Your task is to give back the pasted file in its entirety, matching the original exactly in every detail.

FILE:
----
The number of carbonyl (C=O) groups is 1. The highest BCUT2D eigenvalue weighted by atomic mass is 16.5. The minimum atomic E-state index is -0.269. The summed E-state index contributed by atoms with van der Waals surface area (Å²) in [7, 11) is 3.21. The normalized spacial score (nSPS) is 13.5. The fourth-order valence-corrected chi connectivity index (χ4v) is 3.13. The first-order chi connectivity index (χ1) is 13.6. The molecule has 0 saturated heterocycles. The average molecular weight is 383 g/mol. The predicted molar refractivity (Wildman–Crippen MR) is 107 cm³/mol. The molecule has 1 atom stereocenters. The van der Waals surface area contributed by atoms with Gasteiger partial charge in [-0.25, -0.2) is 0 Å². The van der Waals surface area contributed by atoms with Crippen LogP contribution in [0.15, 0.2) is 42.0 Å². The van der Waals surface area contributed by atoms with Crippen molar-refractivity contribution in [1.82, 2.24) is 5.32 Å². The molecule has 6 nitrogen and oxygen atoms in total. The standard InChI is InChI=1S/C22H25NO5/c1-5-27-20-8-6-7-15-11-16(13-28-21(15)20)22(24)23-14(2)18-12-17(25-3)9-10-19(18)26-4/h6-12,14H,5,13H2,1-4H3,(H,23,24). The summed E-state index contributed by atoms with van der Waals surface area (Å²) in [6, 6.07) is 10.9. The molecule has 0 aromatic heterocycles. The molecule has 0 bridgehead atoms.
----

The number of carbonyl (C=O) groups is 1. The highest BCUT2D eigenvalue weighted by atomic mass is 16.5. The minimum atomic E-state index is -0.269. The summed E-state index contributed by atoms with van der Waals surface area (Å²) in [7, 11) is 3.21. The normalized spacial score (nSPS) is 13.5. The fourth-order valence-corrected chi connectivity index (χ4v) is 3.13. The first-order chi connectivity index (χ1) is 13.6. The molecule has 0 saturated heterocycles. The average molecular weight is 383 g/mol. The predicted molar refractivity (Wildman–Crippen MR) is 107 cm³/mol. The molecule has 1 atom stereocenters. The van der Waals surface area contributed by atoms with Gasteiger partial charge in [-0.25, -0.2) is 0 Å². The van der Waals surface area contributed by atoms with Crippen LogP contribution in [0.15, 0.2) is 42.0 Å². The van der Waals surface area contributed by atoms with Crippen molar-refractivity contribution in [1.82, 2.24) is 5.32 Å². The molecule has 6 nitrogen and oxygen atoms in total. The standard InChI is InChI=1S/C22H25NO5/c1-5-27-20-8-6-7-15-11-16(13-28-21(15)20)22(24)23-14(2)18-12-17(25-3)9-10-19(18)26-4/h6-12,14H,5,13H2,1-4H3,(H,23,24). The summed E-state index contributed by atoms with van der Waals surface area (Å²) in [6, 6.07) is 10.9. The molecule has 0 aromatic heterocycles. The molecule has 0 bridgehead atoms.